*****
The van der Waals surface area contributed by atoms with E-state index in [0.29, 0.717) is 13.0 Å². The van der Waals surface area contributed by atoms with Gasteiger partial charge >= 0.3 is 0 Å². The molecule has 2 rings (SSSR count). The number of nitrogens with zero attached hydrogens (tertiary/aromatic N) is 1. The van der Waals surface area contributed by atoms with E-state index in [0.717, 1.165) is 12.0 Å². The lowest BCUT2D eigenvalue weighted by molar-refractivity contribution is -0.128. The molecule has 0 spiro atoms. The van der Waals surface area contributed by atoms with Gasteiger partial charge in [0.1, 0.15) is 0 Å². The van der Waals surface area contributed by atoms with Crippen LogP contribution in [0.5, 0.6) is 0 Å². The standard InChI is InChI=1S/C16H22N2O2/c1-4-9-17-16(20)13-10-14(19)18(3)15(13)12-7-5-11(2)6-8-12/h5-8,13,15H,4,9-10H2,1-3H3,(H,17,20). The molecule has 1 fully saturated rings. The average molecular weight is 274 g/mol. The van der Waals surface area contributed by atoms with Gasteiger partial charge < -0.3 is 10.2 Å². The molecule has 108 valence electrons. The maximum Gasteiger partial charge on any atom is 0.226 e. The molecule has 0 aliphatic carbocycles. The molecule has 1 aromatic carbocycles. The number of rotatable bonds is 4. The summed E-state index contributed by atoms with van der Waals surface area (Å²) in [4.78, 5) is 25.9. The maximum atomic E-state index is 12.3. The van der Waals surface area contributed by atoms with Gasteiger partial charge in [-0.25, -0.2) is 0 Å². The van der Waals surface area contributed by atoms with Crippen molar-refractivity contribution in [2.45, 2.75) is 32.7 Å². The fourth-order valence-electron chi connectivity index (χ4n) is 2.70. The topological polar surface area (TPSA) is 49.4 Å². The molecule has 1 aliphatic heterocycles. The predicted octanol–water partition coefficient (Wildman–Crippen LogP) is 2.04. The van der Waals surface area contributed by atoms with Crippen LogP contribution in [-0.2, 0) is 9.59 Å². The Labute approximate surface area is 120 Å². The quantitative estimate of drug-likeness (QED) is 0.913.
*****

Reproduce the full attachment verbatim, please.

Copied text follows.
The van der Waals surface area contributed by atoms with E-state index in [0.29, 0.717) is 13.0 Å². The van der Waals surface area contributed by atoms with Gasteiger partial charge >= 0.3 is 0 Å². The molecule has 2 rings (SSSR count). The number of nitrogens with zero attached hydrogens (tertiary/aromatic N) is 1. The van der Waals surface area contributed by atoms with E-state index in [0.717, 1.165) is 12.0 Å². The lowest BCUT2D eigenvalue weighted by molar-refractivity contribution is -0.128. The molecule has 0 spiro atoms. The van der Waals surface area contributed by atoms with Gasteiger partial charge in [0.1, 0.15) is 0 Å². The van der Waals surface area contributed by atoms with Crippen LogP contribution in [0.5, 0.6) is 0 Å². The standard InChI is InChI=1S/C16H22N2O2/c1-4-9-17-16(20)13-10-14(19)18(3)15(13)12-7-5-11(2)6-8-12/h5-8,13,15H,4,9-10H2,1-3H3,(H,17,20). The molecule has 1 fully saturated rings. The average molecular weight is 274 g/mol. The van der Waals surface area contributed by atoms with Gasteiger partial charge < -0.3 is 10.2 Å². The molecule has 108 valence electrons. The maximum Gasteiger partial charge on any atom is 0.226 e. The molecule has 0 aliphatic carbocycles. The molecule has 1 aromatic carbocycles. The number of rotatable bonds is 4. The summed E-state index contributed by atoms with van der Waals surface area (Å²) in [4.78, 5) is 25.9. The maximum atomic E-state index is 12.3. The van der Waals surface area contributed by atoms with Gasteiger partial charge in [-0.25, -0.2) is 0 Å². The van der Waals surface area contributed by atoms with Crippen molar-refractivity contribution in [2.45, 2.75) is 32.7 Å². The fourth-order valence-electron chi connectivity index (χ4n) is 2.70. The topological polar surface area (TPSA) is 49.4 Å². The molecule has 1 aliphatic heterocycles. The predicted octanol–water partition coefficient (Wildman–Crippen LogP) is 2.04. The van der Waals surface area contributed by atoms with Crippen LogP contribution in [-0.2, 0) is 9.59 Å². The Labute approximate surface area is 120 Å². The quantitative estimate of drug-likeness (QED) is 0.913.